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Justice News

Department of Justice
U.S. Attorney’s Office
Eastern District of California

FOR IMMEDIATE RELEASE
Thursday, June 18, 2015

Mexican Nationals Indicted for Forest Marijuana Cultivation Operation

FRESNO, Calif. — A federal grand jury returned a four-count indictment today against Antonio Garcia-Villa (Garcia), 46, and Uriel Silva-Garcia (Silva), both Mexican nationals, charging them with conspiring to manufacture, distribute and possess with intent to distribute, manufacturing, and possessing with intent to distribute marijuana in connection with a large-scale cultivation operation in the Sequoia National Forest, United States Attorney Benjamin B. Wagner announced. The men were also charged with damaging public land and natural resources as a result of cultivating marijuana near Little Poso Creek, which drains into the Kern National Wildlife Refuge.

According to court documents, Garcia and Silva were found at the cultivation site in May 2015. Agents removed 8,596 marijuana plants from the site, along with pesticides, fertilizer, trash, water lines, and equipment. The cultivation activities caused extensive damage to the land and natural resources. Native trees and plants were cut down and steep hillsides were terraced to plant the marijuana.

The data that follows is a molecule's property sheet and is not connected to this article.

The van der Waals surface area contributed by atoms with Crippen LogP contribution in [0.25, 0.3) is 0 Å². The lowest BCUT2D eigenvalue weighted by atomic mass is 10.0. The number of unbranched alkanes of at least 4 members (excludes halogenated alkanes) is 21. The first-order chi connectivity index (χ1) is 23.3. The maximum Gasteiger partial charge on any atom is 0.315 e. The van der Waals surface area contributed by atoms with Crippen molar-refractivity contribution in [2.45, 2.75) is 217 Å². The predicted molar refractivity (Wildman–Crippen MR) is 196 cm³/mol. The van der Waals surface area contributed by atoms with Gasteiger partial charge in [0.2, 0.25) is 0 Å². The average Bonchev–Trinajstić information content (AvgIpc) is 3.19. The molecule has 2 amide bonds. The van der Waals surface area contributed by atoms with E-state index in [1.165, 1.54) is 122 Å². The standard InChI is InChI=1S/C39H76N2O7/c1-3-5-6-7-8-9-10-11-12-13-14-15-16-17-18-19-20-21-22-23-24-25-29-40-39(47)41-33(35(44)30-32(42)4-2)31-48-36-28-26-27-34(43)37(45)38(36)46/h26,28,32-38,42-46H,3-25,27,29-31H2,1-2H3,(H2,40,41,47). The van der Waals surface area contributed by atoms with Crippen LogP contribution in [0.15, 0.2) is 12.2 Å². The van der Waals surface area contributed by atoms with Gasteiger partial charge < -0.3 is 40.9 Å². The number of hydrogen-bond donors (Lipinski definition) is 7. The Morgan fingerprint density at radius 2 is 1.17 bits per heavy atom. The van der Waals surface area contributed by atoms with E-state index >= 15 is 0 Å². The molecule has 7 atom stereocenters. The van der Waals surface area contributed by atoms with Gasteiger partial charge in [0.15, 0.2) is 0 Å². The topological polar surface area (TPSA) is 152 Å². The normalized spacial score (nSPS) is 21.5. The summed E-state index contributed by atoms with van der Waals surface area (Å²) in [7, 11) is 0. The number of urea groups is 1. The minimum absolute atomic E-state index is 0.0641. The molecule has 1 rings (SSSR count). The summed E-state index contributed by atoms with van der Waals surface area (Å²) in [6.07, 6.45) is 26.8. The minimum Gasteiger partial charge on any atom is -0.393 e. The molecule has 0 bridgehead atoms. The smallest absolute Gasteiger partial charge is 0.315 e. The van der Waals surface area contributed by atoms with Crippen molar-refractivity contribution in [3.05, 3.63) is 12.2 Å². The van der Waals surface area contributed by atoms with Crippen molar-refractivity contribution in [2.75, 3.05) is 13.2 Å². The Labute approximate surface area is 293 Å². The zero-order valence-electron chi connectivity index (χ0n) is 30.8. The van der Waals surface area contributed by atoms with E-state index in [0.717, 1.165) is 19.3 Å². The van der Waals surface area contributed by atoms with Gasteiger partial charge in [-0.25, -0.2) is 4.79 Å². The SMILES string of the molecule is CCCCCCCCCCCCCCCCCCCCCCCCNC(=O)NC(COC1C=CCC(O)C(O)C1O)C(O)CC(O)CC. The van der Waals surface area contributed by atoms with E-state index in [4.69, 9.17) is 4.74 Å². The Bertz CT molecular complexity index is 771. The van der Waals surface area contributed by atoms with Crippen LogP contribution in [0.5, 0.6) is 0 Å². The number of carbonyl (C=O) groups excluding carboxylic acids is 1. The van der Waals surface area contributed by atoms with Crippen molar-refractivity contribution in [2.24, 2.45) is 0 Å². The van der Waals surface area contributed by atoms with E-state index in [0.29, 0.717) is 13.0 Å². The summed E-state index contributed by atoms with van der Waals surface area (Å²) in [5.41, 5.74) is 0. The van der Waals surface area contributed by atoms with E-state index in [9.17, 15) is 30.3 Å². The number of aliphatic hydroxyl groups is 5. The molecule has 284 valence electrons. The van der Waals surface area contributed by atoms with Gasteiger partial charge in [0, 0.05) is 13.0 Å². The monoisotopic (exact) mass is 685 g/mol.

This case is the product of an investigation by the U.S. Forest Service, Kern County Sheriff’s Office, and U.S. Immigration and Customs Enforcement’s (ICE) Homeland Security Investigations (HSI). Assistant United States Attorney Karen Escobar is prosecuting the case.

Garcia and Silva are in custody and are scheduled for arraignment on the indictment on June 24, 2015, in federal court in Fresno. If convicted of the drug offenses, the men face a statutory penalty of 10 years to life in prison and a $10 million fine. If convicted of the environmental crime, the men face a maximum statutory penalty of 10 years in prison and a $250,000 fine. Any sentence, however, would be determined at the discretion of the court after consideration of any applicable statutory factors and the Federal Sentencing Guidelines, which take into account a number of variables. The charges are only allegations; the defendants are presumed innocent until and unless proven guilty beyond a reasonable doubt.

Topic(s): 
Drug Trafficking
Updated June 18, 2015